How to Spot a Scam: The Block Broker Story

How to Spot a Scam: The Block Broker Story

ICO News Scam
May 14, 2018 by Ramaa Mohan
How to Spot a Scam: The Block Broker Story

Block Broker is a product that alleges that it will act as an ICO broker to potential investors and in turn, eradicate the ever-increasing number of ICO scams that constantly plague the crypto space. The product also claims to be the first decentralized ICO investment platform and to fundamentally change the way that people invest in the space.

Ironically, the team and the product have been called out by a Reddit user for being a scam. The user who goes by the handle paperplane-pilot claims that the CEO, John Jacobs, has a doppelganger named Alex Amadeo, who is a designer and photographer and is actually an assumed identity.

The Reddit user also claims that when John Jacobs was confronted about the issue, the profile picture was changed. The theory is that the entire team is fictional, the photos that have been used are of random people, who themselves are victims in this scheme and that the entire ICO is a fraud.

Here is why we think that paperplane-pilot may be onto something.

  • The Token Sale: According to the company’s roadmap, the pre-sale should be over now and they should be gearing up for their public sale. But on their homepage, their landing page has a notification of the token sale is over and they’ve allegedly raised $3,197,458.97 USD.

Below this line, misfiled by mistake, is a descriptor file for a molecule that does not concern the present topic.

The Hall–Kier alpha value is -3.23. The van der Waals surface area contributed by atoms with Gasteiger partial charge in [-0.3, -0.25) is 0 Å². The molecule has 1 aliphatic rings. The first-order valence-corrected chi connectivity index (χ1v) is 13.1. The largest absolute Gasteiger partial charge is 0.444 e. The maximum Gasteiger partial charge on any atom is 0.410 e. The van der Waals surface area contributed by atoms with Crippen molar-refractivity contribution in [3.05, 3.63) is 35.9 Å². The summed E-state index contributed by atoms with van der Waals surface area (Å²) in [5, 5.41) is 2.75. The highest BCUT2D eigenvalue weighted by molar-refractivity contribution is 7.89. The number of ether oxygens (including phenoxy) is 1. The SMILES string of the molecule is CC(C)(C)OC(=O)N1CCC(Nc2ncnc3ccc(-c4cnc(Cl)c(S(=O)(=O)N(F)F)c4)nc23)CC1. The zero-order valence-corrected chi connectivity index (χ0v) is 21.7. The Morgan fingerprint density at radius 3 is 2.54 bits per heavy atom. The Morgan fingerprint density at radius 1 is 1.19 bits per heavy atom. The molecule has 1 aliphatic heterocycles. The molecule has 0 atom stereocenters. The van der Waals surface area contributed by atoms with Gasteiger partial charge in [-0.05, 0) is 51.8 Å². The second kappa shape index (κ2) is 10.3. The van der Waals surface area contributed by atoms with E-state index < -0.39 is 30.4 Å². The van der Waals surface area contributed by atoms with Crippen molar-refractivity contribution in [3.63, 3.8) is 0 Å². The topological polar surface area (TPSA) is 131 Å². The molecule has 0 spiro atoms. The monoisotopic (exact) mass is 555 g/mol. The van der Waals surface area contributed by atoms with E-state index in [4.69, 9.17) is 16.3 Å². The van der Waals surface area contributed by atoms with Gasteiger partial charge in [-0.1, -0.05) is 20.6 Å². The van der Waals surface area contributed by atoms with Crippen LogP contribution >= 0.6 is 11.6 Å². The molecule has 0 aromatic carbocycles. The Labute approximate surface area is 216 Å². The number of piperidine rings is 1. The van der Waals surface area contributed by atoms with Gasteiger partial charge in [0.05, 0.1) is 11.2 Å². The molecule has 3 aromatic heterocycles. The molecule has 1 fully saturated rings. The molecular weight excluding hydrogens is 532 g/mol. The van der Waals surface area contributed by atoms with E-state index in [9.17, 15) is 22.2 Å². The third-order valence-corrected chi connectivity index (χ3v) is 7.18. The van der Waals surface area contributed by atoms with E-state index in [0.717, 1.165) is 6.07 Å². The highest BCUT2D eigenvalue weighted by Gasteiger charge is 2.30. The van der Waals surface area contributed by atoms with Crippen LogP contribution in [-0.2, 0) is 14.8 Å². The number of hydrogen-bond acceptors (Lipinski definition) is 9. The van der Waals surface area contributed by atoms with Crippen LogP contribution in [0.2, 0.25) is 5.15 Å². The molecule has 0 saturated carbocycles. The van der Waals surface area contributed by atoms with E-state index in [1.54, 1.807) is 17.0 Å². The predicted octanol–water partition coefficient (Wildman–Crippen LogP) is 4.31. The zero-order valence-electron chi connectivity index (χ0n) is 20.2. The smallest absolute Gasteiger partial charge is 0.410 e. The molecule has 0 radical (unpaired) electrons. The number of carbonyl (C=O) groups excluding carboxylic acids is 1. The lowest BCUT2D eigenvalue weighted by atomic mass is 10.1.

• The Team and Advisory Board: As does every whitepaper, the Block Broker whitepaper has a section that introduces their team members, advisory board and their experience in the industry respectively. The description of their experience in the field usually outlines the places and projects they’ve worked on and the number of years of experience they have. The team, in this case, have a vague one-liner that divulges close to nothing and a recurring phrase in both cases is ‘has experience’ or ‘has worked on many successful ICOs’.


  • The LinkedIn Profiles: On their website, on their team page, there are links that lead to the team’s respective LinkedIn profiles. They seem very dry with hardly any details and activity. There is a high possibility that they were created in order to lend legitimacy to what is looking more and more like a scam.


  • The Whitepaper: A white-paper is like a contractual representation for what the company intends to do and deliver over a particular period of time. So naturally, it is a document that is meant to serve as a formal proposal to the investors and obviously is supposed to be worded informal language. The writing, punctuation, English, and layout of the Block Broker white-paper are quite lackadaisical and loose.


According to the homepage, the token sale is already over and the team has successfully managed to raise a good amount of money. Which is unfortunate because that means that the Block Broker situation is now a fait accompli.

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